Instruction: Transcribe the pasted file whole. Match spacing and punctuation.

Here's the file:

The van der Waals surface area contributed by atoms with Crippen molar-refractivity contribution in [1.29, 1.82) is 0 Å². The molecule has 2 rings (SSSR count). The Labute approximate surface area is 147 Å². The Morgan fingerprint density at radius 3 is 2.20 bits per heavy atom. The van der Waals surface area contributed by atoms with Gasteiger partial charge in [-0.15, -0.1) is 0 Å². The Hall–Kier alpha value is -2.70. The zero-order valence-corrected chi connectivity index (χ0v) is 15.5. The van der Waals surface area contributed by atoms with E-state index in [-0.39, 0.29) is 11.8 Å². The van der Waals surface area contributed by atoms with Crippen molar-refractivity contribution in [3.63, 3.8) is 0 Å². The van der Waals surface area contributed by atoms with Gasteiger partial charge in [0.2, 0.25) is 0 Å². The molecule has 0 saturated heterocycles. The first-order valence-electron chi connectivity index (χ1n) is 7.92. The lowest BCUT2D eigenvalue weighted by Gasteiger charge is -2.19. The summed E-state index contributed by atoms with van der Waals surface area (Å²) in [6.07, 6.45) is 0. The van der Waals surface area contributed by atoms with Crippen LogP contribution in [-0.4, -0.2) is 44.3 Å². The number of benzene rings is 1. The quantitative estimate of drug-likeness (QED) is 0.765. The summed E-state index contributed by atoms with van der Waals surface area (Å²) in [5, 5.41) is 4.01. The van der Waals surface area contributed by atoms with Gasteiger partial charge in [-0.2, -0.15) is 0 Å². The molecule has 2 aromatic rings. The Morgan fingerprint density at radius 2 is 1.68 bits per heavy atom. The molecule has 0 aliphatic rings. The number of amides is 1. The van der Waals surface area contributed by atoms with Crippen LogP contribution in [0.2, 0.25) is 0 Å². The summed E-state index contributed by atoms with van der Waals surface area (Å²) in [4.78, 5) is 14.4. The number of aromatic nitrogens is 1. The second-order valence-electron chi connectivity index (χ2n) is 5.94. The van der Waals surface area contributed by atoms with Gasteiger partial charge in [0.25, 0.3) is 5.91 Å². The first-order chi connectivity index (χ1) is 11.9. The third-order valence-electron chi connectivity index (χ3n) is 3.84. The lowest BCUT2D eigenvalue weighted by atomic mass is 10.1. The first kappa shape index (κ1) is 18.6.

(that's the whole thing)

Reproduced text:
The van der Waals surface area contributed by atoms with Crippen molar-refractivity contribution in [1.29, 1.82) is 0 Å². The molecule has 2 rings (SSSR count). The Labute approximate surface area is 147 Å². The Morgan fingerprint density at radius 3 is 2.20 bits per heavy atom. The van der Waals surface area contributed by atoms with Gasteiger partial charge in [-0.15, -0.1) is 0 Å². The Hall–Kier alpha value is -2.70. The zero-order valence-corrected chi connectivity index (χ0v) is 15.5. The van der Waals surface area contributed by atoms with E-state index in [-0.39, 0.29) is 11.8 Å². The van der Waals surface area contributed by atoms with Crippen molar-refractivity contribution in [3.63, 3.8) is 0 Å². The van der Waals surface area contributed by atoms with Gasteiger partial charge in [0.2, 0.25) is 0 Å². The molecule has 0 saturated heterocycles. The first-order valence-electron chi connectivity index (χ1n) is 7.92. The lowest BCUT2D eigenvalue weighted by Gasteiger charge is -2.19. The summed E-state index contributed by atoms with van der Waals surface area (Å²) in [6.07, 6.45) is 0. The van der Waals surface area contributed by atoms with Crippen LogP contribution in [-0.4, -0.2) is 44.3 Å². The number of benzene rings is 1. The quantitative estimate of drug-likeness (QED) is 0.765. The summed E-state index contributed by atoms with van der Waals surface area (Å²) in [5, 5.41) is 4.01. The van der Waals surface area contributed by atoms with Gasteiger partial charge in [-0.2, -0.15) is 0 Å². The molecule has 2 aromatic rings. The Morgan fingerprint density at radius 2 is 1.68 bits per heavy atom. The molecule has 0 aliphatic rings. The number of amides is 1. The van der Waals surface area contributed by atoms with Crippen LogP contribution in [0.2, 0.25) is 0 Å². The summed E-state index contributed by atoms with van der Waals surface area (Å²) in [4.78, 5) is 14.4. The number of aromatic nitrogens is 1. The second-order valence-electron chi connectivity index (χ2n) is 5.94. The van der Waals surface area contributed by atoms with Gasteiger partial charge in [0.25, 0.3) is 5.91 Å². The first-order chi connectivity index (χ1) is 11.9. The third-order valence-electron chi connectivity index (χ3n) is 3.84. The lowest BCUT2D eigenvalue weighted by atomic mass is 10.1. The first kappa shape index (κ1) is 18.6.